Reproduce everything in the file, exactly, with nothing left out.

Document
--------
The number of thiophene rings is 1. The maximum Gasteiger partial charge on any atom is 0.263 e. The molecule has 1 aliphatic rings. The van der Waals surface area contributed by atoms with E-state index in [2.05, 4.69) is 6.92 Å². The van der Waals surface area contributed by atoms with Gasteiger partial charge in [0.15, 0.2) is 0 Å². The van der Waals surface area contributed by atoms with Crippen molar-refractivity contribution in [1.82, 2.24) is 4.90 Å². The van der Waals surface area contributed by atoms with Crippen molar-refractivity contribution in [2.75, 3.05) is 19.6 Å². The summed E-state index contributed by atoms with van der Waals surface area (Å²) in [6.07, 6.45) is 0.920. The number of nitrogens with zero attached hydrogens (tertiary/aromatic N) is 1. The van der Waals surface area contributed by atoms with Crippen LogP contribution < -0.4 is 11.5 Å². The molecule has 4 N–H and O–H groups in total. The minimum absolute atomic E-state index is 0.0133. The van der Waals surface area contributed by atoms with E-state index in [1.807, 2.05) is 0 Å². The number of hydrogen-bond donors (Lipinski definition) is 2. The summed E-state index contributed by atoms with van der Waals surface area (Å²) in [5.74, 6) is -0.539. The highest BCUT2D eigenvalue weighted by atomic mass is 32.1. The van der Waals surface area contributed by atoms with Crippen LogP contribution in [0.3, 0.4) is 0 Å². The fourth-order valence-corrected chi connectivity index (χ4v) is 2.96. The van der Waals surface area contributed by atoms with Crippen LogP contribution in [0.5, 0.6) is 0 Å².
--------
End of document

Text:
The number of thiophene rings is 1. The maximum Gasteiger partial charge on any atom is 0.263 e. The molecule has 1 aliphatic rings. The van der Waals surface area contributed by atoms with E-state index in [2.05, 4.69) is 6.92 Å². The van der Waals surface area contributed by atoms with Gasteiger partial charge in [0.15, 0.2) is 0 Å². The van der Waals surface area contributed by atoms with Crippen molar-refractivity contribution in [1.82, 2.24) is 4.90 Å². The van der Waals surface area contributed by atoms with Crippen molar-refractivity contribution in [2.75, 3.05) is 19.6 Å². The summed E-state index contributed by atoms with van der Waals surface area (Å²) in [6.07, 6.45) is 0.920. The number of nitrogens with zero attached hydrogens (tertiary/aromatic N) is 1. The van der Waals surface area contributed by atoms with Crippen LogP contribution < -0.4 is 11.5 Å². The molecule has 4 N–H and O–H groups in total. The minimum absolute atomic E-state index is 0.0133. The van der Waals surface area contributed by atoms with E-state index in [1.807, 2.05) is 0 Å². The number of hydrogen-bond donors (Lipinski definition) is 2. The summed E-state index contributed by atoms with van der Waals surface area (Å²) in [5.74, 6) is -0.539. The highest BCUT2D eigenvalue weighted by atomic mass is 32.1. The van der Waals surface area contributed by atoms with Crippen LogP contribution in [0.3, 0.4) is 0 Å². The fourth-order valence-corrected chi connectivity index (χ4v) is 2.96. The van der Waals surface area contributed by atoms with Crippen LogP contribution in [0.5, 0.6) is 0 Å².